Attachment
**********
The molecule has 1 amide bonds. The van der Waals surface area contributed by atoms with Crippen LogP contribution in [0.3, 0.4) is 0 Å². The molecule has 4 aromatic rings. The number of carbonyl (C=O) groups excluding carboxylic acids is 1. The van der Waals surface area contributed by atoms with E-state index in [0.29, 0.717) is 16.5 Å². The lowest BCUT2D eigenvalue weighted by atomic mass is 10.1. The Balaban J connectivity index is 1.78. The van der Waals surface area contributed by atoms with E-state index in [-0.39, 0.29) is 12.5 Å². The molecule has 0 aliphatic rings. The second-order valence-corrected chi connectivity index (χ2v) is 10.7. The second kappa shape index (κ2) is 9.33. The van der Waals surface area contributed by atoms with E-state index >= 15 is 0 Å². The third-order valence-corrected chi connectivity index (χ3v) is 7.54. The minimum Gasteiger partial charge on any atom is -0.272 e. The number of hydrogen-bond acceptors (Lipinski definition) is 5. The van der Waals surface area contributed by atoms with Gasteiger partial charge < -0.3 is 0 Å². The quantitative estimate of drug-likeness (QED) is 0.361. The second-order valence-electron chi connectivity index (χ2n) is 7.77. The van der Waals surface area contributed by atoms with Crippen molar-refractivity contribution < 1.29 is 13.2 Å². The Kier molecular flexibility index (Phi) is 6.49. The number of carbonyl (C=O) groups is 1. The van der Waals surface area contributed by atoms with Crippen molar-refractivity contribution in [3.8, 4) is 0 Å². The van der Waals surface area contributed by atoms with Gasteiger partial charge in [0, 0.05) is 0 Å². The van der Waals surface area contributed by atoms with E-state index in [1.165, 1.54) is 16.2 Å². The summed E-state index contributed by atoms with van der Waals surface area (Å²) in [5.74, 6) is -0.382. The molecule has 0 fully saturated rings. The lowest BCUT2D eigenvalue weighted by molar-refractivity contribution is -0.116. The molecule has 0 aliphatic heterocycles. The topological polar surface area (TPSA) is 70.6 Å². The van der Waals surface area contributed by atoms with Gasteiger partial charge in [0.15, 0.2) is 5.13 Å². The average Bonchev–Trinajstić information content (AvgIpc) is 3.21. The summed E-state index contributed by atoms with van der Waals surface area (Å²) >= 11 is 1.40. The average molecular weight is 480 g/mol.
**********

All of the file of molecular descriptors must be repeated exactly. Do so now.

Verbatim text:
The molecule has 1 amide bonds. The van der Waals surface area contributed by atoms with Crippen LogP contribution in [0.3, 0.4) is 0 Å². The molecule has 4 aromatic rings. The number of carbonyl (C=O) groups excluding carboxylic acids is 1. The van der Waals surface area contributed by atoms with E-state index in [0.29, 0.717) is 16.5 Å². The lowest BCUT2D eigenvalue weighted by atomic mass is 10.1. The Balaban J connectivity index is 1.78. The van der Waals surface area contributed by atoms with E-state index in [-0.39, 0.29) is 12.5 Å². The molecule has 0 aliphatic rings. The second-order valence-corrected chi connectivity index (χ2v) is 10.7. The second kappa shape index (κ2) is 9.33. The van der Waals surface area contributed by atoms with E-state index >= 15 is 0 Å². The third-order valence-corrected chi connectivity index (χ3v) is 7.54. The minimum Gasteiger partial charge on any atom is -0.272 e. The number of hydrogen-bond acceptors (Lipinski definition) is 5. The van der Waals surface area contributed by atoms with Gasteiger partial charge < -0.3 is 0 Å². The quantitative estimate of drug-likeness (QED) is 0.361. The second-order valence-electron chi connectivity index (χ2n) is 7.77. The van der Waals surface area contributed by atoms with Crippen molar-refractivity contribution < 1.29 is 13.2 Å². The Kier molecular flexibility index (Phi) is 6.49. The number of carbonyl (C=O) groups is 1. The van der Waals surface area contributed by atoms with Crippen molar-refractivity contribution in [3.8, 4) is 0 Å². The van der Waals surface area contributed by atoms with Gasteiger partial charge in [0, 0.05) is 0 Å². The van der Waals surface area contributed by atoms with E-state index in [1.165, 1.54) is 16.2 Å². The summed E-state index contributed by atoms with van der Waals surface area (Å²) in [5.74, 6) is -0.382. The molecule has 0 fully saturated rings. The lowest BCUT2D eigenvalue weighted by molar-refractivity contribution is -0.116. The molecule has 0 aliphatic heterocycles. The topological polar surface area (TPSA) is 70.6 Å². The van der Waals surface area contributed by atoms with Gasteiger partial charge in [0.15, 0.2) is 5.13 Å². The average Bonchev–Trinajstić information content (AvgIpc) is 3.21. The summed E-state index contributed by atoms with van der Waals surface area (Å²) >= 11 is 1.40. The average molecular weight is 480 g/mol.